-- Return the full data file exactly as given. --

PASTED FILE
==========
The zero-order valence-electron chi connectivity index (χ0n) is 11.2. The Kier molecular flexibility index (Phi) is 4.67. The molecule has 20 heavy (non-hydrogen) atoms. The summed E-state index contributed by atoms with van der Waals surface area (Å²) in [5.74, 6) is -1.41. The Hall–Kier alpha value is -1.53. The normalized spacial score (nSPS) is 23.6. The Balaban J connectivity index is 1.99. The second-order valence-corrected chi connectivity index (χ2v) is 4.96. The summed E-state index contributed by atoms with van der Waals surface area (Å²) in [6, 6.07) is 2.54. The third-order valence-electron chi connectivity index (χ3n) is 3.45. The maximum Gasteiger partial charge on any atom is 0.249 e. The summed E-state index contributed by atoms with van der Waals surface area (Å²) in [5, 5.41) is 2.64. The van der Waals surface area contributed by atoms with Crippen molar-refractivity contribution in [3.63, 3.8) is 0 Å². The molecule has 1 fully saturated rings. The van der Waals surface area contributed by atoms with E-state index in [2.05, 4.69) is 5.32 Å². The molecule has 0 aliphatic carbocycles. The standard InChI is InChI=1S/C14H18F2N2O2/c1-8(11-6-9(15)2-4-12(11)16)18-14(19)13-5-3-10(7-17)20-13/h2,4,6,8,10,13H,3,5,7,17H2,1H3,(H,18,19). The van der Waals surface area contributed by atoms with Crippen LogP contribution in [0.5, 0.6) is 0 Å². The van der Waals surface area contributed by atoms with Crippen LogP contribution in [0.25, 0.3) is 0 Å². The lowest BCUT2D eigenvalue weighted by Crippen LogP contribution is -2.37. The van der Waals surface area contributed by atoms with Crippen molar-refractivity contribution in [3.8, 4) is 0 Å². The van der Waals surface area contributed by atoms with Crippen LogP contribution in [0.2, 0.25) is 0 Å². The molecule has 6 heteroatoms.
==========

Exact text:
The zero-order valence-electron chi connectivity index (χ0n) is 11.2. The Kier molecular flexibility index (Phi) is 4.67. The molecule has 20 heavy (non-hydrogen) atoms. The summed E-state index contributed by atoms with van der Waals surface area (Å²) in [5.74, 6) is -1.41. The Hall–Kier alpha value is -1.53. The normalized spacial score (nSPS) is 23.6. The Balaban J connectivity index is 1.99. The second-order valence-corrected chi connectivity index (χ2v) is 4.96. The summed E-state index contributed by atoms with van der Waals surface area (Å²) in [6, 6.07) is 2.54. The third-order valence-electron chi connectivity index (χ3n) is 3.45. The maximum Gasteiger partial charge on any atom is 0.249 e. The summed E-state index contributed by atoms with van der Waals surface area (Å²) in [5, 5.41) is 2.64. The van der Waals surface area contributed by atoms with Crippen molar-refractivity contribution in [3.63, 3.8) is 0 Å². The molecule has 1 fully saturated rings. The van der Waals surface area contributed by atoms with E-state index in [2.05, 4.69) is 5.32 Å². The molecule has 0 aliphatic carbocycles. The standard InChI is InChI=1S/C14H18F2N2O2/c1-8(11-6-9(15)2-4-12(11)16)18-14(19)13-5-3-10(7-17)20-13/h2,4,6,8,10,13H,3,5,7,17H2,1H3,(H,18,19). The van der Waals surface area contributed by atoms with Crippen LogP contribution in [0.5, 0.6) is 0 Å². The van der Waals surface area contributed by atoms with Crippen LogP contribution in [0.25, 0.3) is 0 Å². The lowest BCUT2D eigenvalue weighted by Crippen LogP contribution is -2.37. The van der Waals surface area contributed by atoms with Crippen molar-refractivity contribution in [3.8, 4) is 0 Å². The van der Waals surface area contributed by atoms with Crippen LogP contribution in [0.2, 0.25) is 0 Å². The molecule has 6 heteroatoms.